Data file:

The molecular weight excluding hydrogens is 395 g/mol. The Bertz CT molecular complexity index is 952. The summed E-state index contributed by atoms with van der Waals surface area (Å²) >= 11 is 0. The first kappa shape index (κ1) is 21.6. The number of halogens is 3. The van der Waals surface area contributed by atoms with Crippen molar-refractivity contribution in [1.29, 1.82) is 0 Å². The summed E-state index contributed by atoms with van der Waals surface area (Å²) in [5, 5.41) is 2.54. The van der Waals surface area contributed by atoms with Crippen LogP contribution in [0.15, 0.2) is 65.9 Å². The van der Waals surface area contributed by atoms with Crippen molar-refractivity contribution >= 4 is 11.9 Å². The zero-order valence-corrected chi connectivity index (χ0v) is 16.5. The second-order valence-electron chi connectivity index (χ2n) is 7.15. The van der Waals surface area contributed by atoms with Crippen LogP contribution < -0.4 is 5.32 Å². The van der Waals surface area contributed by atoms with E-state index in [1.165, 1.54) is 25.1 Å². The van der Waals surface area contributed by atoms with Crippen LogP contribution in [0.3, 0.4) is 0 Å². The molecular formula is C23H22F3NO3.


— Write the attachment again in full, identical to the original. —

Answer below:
The molecular weight excluding hydrogens is 395 g/mol. The Bertz CT molecular complexity index is 952. The summed E-state index contributed by atoms with van der Waals surface area (Å²) >= 11 is 0. The first kappa shape index (κ1) is 21.6. The number of halogens is 3. The van der Waals surface area contributed by atoms with Crippen molar-refractivity contribution in [1.29, 1.82) is 0 Å². The summed E-state index contributed by atoms with van der Waals surface area (Å²) in [5, 5.41) is 2.54. The van der Waals surface area contributed by atoms with Crippen LogP contribution in [0.15, 0.2) is 65.9 Å². The van der Waals surface area contributed by atoms with Crippen molar-refractivity contribution >= 4 is 11.9 Å². The zero-order valence-corrected chi connectivity index (χ0v) is 16.5. The second-order valence-electron chi connectivity index (χ2n) is 7.15. The van der Waals surface area contributed by atoms with Crippen LogP contribution < -0.4 is 5.32 Å². The van der Waals surface area contributed by atoms with E-state index in [1.165, 1.54) is 25.1 Å². The van der Waals surface area contributed by atoms with Crippen LogP contribution in [0.3, 0.4) is 0 Å². The molecular formula is C23H22F3NO3.